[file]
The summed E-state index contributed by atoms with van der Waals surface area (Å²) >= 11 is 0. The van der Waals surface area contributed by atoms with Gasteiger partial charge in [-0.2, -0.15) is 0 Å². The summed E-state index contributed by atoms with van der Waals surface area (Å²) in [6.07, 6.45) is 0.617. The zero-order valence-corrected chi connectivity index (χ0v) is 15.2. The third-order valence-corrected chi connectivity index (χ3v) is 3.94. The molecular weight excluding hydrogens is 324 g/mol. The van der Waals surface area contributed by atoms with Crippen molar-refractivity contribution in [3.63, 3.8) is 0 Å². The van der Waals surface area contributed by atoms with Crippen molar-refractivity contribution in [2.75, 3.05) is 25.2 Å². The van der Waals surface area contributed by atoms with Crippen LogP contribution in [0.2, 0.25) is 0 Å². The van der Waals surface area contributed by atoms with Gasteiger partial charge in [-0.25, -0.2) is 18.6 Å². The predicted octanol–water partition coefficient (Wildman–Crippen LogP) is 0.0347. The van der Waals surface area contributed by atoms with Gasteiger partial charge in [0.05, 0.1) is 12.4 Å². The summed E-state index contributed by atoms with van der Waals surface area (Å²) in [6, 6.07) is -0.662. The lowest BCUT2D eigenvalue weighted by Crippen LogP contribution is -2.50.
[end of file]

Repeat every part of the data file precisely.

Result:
The summed E-state index contributed by atoms with van der Waals surface area (Å²) >= 11 is 0. The van der Waals surface area contributed by atoms with Gasteiger partial charge in [-0.2, -0.15) is 0 Å². The summed E-state index contributed by atoms with van der Waals surface area (Å²) in [6.07, 6.45) is 0.617. The zero-order valence-corrected chi connectivity index (χ0v) is 15.2. The third-order valence-corrected chi connectivity index (χ3v) is 3.94. The molecular weight excluding hydrogens is 324 g/mol. The van der Waals surface area contributed by atoms with Crippen molar-refractivity contribution in [3.63, 3.8) is 0 Å². The van der Waals surface area contributed by atoms with Crippen molar-refractivity contribution in [2.75, 3.05) is 25.2 Å². The van der Waals surface area contributed by atoms with Crippen LogP contribution in [0.2, 0.25) is 0 Å². The van der Waals surface area contributed by atoms with Gasteiger partial charge in [-0.25, -0.2) is 18.6 Å². The predicted octanol–water partition coefficient (Wildman–Crippen LogP) is 0.0347. The van der Waals surface area contributed by atoms with Gasteiger partial charge in [0.05, 0.1) is 12.4 Å². The summed E-state index contributed by atoms with van der Waals surface area (Å²) in [6, 6.07) is -0.662. The lowest BCUT2D eigenvalue weighted by Crippen LogP contribution is -2.50.